There are 500 million users on Facebook. The level of candor of many users is pretty amazing. It‘s as if they are having a private and intimate conversation. With the World!
It is clear that much of this information taken in the wrong light could prove embarrassing and legally damaging. Yet many continue to share and share and share. Maybe, a Miranda/Dragnet style warning before each send command would help, “anything you post can and will be used against you in a court of law.”
Despite what appears to be a commonly held belief, there is no Facebook-User privilege. Anything you post, no matter what your privacy settings, is considered private under the 4th Amendment and immune to search & seizure. Even if you have no friends and the most stringent security settings, which would raise the question as to why you are posting at all, it is still a post to a public forum.
What does this mean? It means exactly what Joe Friday told you it meant, your posts “can and will be used against you in a court of law.”
It is not just nosy, jealous, angry or malicious ex spouses that might use it against you; it is insurance companies, employers, and worst of all prosecutors that will be sifting through your posts. That romp through Club Med captured on video will surely not help your personal injury claims of pain and suffering. Neither will even playful flashing of gang signs with your buddies look too good in court.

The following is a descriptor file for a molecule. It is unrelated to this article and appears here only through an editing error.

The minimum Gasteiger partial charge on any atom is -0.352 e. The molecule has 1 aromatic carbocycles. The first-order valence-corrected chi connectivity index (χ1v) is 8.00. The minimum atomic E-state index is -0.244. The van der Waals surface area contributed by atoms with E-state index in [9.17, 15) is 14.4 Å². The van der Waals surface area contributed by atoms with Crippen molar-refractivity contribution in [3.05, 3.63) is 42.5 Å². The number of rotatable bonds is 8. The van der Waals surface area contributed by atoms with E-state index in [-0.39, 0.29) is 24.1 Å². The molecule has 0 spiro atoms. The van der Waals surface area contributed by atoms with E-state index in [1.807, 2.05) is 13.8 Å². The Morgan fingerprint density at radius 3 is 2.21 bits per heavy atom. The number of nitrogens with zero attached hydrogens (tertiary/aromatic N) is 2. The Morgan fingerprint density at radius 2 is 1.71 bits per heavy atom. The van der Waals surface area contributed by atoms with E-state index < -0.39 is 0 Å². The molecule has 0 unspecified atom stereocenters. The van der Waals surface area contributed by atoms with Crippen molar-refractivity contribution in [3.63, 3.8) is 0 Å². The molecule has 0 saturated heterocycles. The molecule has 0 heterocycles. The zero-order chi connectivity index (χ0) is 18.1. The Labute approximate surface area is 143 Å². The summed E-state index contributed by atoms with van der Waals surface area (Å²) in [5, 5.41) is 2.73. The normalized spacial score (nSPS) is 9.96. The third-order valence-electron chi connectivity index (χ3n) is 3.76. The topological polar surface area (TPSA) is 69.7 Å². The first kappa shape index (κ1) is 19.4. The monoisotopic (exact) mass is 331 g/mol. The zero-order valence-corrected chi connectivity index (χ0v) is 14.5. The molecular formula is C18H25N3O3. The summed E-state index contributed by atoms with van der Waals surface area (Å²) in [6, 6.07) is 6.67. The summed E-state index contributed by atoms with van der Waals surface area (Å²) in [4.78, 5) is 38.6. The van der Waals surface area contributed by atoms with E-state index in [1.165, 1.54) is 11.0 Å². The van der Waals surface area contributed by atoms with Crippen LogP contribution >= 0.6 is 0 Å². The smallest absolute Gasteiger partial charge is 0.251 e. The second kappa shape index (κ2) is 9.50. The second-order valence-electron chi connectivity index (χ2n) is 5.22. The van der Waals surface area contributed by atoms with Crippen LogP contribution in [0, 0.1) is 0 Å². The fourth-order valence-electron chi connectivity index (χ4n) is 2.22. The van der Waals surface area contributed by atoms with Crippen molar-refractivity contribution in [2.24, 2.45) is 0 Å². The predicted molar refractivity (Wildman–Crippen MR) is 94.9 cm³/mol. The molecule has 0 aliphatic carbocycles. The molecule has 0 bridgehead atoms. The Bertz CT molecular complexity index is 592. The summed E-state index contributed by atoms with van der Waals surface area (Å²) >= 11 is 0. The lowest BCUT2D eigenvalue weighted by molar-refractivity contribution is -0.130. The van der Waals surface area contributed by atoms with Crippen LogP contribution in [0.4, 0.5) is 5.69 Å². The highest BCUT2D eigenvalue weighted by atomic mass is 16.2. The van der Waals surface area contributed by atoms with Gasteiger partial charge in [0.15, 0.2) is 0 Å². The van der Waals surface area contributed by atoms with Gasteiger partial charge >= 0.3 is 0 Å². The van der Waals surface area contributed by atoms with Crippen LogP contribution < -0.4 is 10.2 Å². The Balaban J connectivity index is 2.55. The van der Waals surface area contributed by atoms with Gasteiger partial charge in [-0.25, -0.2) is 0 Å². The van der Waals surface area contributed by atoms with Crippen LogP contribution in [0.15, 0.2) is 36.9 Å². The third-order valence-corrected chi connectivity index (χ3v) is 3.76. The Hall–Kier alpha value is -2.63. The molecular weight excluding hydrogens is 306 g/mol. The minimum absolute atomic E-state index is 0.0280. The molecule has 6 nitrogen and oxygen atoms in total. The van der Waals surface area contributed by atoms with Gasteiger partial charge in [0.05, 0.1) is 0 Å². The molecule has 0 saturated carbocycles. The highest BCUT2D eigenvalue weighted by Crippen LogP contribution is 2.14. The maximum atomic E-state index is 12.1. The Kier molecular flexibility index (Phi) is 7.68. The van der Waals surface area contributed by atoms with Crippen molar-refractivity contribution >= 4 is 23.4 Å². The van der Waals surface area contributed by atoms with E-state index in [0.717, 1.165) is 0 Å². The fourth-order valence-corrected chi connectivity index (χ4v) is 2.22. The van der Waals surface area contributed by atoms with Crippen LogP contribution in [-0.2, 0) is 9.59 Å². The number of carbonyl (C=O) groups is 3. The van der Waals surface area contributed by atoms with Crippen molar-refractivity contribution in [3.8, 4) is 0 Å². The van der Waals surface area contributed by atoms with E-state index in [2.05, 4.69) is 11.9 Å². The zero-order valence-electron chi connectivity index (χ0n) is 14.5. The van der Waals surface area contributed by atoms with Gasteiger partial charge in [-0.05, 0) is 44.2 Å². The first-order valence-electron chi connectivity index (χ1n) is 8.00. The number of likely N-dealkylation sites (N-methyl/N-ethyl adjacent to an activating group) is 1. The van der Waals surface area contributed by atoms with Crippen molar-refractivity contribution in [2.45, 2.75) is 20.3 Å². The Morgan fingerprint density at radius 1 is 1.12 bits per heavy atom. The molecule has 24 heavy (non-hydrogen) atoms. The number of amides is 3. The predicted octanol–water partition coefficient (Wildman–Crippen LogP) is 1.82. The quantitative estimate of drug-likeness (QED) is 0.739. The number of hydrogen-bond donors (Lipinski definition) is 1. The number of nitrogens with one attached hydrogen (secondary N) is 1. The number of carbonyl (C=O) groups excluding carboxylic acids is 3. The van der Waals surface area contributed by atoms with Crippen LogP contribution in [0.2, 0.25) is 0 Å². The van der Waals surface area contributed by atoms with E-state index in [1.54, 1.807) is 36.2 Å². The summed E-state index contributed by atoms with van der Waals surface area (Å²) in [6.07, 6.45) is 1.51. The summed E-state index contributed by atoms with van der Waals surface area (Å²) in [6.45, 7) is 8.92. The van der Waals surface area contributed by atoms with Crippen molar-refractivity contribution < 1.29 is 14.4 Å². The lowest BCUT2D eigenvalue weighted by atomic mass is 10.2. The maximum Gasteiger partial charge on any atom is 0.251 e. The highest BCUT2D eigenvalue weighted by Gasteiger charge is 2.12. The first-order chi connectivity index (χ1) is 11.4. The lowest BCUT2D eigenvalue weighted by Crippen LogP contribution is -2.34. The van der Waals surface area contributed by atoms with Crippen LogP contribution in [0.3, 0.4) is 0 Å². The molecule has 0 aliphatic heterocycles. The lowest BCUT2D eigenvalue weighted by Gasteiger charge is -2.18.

Oh yeah, and the courts will assist these folks in their digging through your most intimately shared moments. A number of courts, and the number is growing, have held that Facebook, Myspace,YouTube and other social networking sites are discoverable. Though the term sounds inspiring, “discoverable” is not really a good thing. What it means is that in a lawsuit, divorce or criminal prosecution, the other side can seek access to your social media pages. It is not just what‘s on there now, but your history as well.
Nervous yet? You should be. Because even fleeing to Canada will not help you now. They have the same laws and court rulings making social media fully discoverable in legal proceedings. Those videos and party pics posted by your adoring friends will surely be enjoyed by jurors and judges in your next legal proceeding. You may be less amused.